Throughout the summer, scrap and whiteboard notes consumed the West Wing corner office of US National Security Advisor Susan Rice as she— with a small group of aides— tried to outline how the United States could finally pivot away from the Middle East.
As US President Barack Obama's first choice to succeed Hillary Rodham Clinton as secretary of state, Rice was pilloried by Republicans throughout 2012 over a series of television interviews she conducted over the killing of US ambassador Christopher Stevens in Benghazi, Libya.
And yet as national security advisor— a less visible role— Rice has been empowered to cast foreign policy on America's greatest challenges in the Middle East and North Africa from the White House, by the president's side, on a daily basis.
Rice was a leading voice pushing Obama to show American muscle in Syria. He did so powerfully in August, moving warships and threatening Bashar Assad with an assault for his use of chemical weapons against women and children.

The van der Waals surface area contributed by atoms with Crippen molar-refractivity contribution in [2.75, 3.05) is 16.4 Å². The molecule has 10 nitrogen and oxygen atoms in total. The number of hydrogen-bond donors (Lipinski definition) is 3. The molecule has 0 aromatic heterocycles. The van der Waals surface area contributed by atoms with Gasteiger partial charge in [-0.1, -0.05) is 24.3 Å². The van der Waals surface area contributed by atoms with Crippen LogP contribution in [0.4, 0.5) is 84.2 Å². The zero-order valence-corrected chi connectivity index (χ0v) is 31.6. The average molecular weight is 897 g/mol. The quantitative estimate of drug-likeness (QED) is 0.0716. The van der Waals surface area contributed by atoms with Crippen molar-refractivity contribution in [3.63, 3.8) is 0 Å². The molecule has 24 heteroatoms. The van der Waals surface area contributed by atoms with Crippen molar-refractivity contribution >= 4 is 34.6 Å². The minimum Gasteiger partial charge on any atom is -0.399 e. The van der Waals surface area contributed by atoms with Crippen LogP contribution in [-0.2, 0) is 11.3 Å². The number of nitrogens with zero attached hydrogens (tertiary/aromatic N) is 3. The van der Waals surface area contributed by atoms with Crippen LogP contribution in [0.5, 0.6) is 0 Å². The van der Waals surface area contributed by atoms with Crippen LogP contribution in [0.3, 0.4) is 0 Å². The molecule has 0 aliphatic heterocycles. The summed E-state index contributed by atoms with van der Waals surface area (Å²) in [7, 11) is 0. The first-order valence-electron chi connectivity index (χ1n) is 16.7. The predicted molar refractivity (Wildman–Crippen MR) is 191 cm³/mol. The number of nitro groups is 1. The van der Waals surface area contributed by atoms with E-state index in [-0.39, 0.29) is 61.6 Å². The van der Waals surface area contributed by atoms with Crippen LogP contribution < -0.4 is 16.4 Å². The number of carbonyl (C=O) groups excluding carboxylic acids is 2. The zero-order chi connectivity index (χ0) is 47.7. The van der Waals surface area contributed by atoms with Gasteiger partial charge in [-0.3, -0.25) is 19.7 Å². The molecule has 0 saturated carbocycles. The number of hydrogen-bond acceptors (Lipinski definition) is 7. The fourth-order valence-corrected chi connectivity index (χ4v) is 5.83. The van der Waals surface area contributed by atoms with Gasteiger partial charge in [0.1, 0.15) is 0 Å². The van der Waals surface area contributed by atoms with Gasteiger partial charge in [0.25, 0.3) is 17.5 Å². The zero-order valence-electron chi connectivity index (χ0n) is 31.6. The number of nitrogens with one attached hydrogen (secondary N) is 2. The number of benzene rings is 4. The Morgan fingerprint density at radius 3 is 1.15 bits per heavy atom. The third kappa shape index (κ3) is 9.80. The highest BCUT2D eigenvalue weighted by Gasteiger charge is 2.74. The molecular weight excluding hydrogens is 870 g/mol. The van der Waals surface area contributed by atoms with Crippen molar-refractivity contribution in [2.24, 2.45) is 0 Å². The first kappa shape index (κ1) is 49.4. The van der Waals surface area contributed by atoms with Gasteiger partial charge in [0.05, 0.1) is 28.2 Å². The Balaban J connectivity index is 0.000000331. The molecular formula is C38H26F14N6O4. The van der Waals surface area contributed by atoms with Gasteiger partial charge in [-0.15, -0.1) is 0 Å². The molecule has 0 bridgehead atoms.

In her summer review, Rice concluded that the US must forge final-status agreements on what she considered America's two greatest foreign policy goals: Iran's nuclear program and the Israeli-Palestinian conflict. White House aides considered the review a rare, macro inspection of policy in an administration known for incrementalism and pragmatism.
On Rice's project, US Secretary of State John Kerry— the one who got the job— effectively served as a consultant. Obama adopted her findings, and they have guided US foreign policy in the months since.
"In the near term, America’s diplomatic efforts will focus on two particular issues: Iran’s pursuit of nuclear weapons, and the Arab-Israeli conflict ," Obama said at the United Nations General Assembly in New York this year. "Real breakthroughs on these two issues ... would have a profound and positive impact on the entire Middle East and North Africa."
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